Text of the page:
American evangelicals are denouncing a new Ugandan law that criminalizes homosexuality, reiterating a position that many have held for years but which has nonetheless drawn scrutiny and skepticism from critics.
(RNS) Bill Gothard, an Illinois-based advocate for home schooling and conservative dress who warned against rock music and debt, has been placed on administrative leave after allegations of sexually harassing women who worked at his ministry and failing to report child abuse cases.
(RNS) After firing an independent watchdog group to investigate allegations of sexual abuse on campus, Bob Jones University has rehired the same group, one month before the findings from a 13-month review were scheduled to be released.
A Southern Baptist megachurch pastor in North Carolina, already under fire for buying a $1.6 million house, is in the spotlight for “spontaneous baptisms” that turned out to be not nearly so spontaneous.
(RNS) Facing criticism that he does not give religious freedom enough attention, President Obama devoted most of his National Prayer Breakfast address to the issue, naming people imprisoned for their beliefs and calling out specific nations.
This year’s Super Bowl was dubbed by some as the “pot bowl,” as the Denver Broncos and Seattle Seahawks hail from the two states where fans will soon be able to get marijuana as easily as they can get pizza.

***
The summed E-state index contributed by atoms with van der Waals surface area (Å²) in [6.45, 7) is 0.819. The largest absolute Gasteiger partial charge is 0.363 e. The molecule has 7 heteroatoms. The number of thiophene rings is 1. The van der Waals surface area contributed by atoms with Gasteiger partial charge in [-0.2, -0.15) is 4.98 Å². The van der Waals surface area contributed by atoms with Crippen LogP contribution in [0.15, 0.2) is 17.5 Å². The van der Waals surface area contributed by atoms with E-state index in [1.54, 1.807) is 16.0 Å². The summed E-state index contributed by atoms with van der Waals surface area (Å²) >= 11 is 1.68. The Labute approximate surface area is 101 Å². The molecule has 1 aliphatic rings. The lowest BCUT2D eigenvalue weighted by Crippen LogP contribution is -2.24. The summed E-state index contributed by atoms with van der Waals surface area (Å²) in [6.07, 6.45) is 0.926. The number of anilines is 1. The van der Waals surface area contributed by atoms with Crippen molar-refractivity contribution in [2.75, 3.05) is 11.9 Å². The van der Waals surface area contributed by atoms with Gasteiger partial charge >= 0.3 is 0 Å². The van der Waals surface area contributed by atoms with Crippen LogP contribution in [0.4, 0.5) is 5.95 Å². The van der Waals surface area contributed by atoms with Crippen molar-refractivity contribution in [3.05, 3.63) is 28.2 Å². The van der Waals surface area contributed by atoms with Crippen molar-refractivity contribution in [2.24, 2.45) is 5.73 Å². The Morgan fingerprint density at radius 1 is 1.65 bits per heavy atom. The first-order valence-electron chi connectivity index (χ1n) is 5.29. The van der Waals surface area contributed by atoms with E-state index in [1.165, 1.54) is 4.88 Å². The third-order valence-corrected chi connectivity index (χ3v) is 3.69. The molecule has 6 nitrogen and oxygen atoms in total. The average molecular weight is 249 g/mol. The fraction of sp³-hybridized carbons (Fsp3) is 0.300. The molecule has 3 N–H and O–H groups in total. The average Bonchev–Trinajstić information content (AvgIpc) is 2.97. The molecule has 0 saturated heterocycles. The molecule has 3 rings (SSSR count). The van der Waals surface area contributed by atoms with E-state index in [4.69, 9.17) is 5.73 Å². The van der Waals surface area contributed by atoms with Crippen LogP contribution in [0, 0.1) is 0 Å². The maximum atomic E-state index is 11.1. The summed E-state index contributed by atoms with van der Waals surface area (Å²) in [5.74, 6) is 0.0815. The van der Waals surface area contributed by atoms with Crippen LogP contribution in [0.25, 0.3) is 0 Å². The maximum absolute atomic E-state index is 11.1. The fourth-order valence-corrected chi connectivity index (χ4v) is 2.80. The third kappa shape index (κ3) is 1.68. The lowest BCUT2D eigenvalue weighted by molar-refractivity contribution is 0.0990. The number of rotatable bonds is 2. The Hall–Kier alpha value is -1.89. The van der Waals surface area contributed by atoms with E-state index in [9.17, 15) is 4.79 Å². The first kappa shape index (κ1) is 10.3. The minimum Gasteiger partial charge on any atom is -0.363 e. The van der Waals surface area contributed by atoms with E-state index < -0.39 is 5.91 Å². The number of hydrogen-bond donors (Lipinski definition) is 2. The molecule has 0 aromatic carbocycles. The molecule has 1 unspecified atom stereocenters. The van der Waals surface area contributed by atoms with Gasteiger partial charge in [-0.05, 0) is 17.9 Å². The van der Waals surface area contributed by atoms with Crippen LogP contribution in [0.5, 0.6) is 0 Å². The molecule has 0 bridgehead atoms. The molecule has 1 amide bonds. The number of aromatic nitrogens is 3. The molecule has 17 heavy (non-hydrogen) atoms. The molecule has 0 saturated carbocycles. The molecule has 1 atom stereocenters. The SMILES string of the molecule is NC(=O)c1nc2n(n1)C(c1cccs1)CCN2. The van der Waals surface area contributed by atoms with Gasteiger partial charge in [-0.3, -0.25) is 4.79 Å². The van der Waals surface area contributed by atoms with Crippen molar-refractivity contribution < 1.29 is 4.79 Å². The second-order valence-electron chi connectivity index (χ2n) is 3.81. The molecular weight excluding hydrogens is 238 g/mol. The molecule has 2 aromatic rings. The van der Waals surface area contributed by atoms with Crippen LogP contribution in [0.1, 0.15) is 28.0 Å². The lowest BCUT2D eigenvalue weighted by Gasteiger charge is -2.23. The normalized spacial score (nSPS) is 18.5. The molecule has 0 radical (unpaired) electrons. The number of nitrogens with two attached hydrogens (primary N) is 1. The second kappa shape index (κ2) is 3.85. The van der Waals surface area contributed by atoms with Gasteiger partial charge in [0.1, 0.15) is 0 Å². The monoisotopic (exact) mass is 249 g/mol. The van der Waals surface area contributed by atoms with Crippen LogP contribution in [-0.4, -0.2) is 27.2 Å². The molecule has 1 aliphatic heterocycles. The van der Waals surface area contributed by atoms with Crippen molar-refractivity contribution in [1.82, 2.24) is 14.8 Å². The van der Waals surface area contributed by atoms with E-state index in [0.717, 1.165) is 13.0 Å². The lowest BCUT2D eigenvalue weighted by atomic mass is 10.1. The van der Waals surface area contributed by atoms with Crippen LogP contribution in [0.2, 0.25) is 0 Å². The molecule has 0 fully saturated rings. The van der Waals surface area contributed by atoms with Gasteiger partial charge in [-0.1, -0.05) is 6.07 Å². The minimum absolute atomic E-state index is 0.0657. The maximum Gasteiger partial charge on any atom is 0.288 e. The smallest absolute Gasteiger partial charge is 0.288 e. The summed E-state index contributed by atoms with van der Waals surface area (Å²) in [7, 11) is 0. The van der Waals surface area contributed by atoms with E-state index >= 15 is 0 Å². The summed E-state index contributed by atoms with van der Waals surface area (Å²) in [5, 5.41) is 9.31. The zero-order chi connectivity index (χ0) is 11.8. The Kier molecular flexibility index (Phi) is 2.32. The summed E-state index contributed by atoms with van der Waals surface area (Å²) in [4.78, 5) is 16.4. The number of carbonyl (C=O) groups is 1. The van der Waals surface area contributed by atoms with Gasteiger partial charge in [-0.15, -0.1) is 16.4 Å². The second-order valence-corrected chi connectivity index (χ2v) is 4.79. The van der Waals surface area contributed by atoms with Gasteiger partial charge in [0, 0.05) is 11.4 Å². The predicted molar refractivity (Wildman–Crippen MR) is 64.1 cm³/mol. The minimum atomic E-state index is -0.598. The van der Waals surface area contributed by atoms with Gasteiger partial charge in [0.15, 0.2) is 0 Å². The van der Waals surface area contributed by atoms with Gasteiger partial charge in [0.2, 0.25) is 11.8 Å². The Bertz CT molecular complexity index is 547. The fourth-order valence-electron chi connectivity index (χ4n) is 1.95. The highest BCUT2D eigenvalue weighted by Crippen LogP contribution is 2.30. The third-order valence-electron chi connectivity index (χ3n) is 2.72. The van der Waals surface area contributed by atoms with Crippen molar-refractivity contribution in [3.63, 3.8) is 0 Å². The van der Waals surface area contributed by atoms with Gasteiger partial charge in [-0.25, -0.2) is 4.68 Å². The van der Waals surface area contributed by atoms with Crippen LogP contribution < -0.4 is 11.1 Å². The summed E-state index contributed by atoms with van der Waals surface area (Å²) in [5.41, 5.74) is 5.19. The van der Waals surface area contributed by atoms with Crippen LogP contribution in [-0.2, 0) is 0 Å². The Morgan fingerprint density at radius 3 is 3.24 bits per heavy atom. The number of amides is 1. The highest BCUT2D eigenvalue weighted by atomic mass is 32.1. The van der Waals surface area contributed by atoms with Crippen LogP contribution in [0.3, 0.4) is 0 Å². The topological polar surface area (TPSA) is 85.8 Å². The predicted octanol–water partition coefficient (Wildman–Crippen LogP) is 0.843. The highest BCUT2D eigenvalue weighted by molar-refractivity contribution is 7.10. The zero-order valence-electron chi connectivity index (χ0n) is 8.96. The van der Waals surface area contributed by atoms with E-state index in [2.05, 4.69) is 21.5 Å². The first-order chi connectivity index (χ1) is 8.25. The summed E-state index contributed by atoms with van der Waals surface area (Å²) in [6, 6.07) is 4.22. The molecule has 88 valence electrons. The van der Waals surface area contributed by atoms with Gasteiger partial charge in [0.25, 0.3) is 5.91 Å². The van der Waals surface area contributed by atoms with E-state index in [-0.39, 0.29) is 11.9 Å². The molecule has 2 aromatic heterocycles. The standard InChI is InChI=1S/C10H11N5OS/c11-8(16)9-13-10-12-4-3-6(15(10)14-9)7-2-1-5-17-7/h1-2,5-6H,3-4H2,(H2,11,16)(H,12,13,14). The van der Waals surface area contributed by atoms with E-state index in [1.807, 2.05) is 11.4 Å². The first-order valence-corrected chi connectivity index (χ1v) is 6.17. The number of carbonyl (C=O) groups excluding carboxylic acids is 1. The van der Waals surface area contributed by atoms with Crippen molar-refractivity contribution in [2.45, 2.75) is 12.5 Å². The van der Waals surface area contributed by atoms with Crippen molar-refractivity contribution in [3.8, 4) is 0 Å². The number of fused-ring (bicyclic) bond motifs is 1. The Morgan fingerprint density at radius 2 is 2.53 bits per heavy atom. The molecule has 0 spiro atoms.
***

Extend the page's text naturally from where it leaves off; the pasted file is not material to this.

Conservative Protestants residing in red states have high divorce rates, surveys have shown, but a newly published study finds that not-so-religious couples in their communities are splitting up nearly as fast.
Tony Campolo, a progressive evangelical leader who counseled President Bill Clinton during the Monica Lewinsky scandal, has announced that the organization he founded nearly 40 years ago will close on June 30.
(RNS) Harold Camping, the radio preacher who convinced thousands of followers that Jesus would return on May 21, 2011, to usher in the end of the the world, has died, according to a statement released late Monday (Dec. 16) by his Family Radio network. He was 92.
A federal judge has ruled that an Internal Revenue Service exemption that allows clergy to shield a portion of their salary from federal income taxes is unconstitutional.
The clergy housing exemption applies to an estimated 44,000 ministers, priests, rabbis, imams and others. If the ruling stands, some clergy members could experience an estimated 5 to 10 percent cut in take-home pay.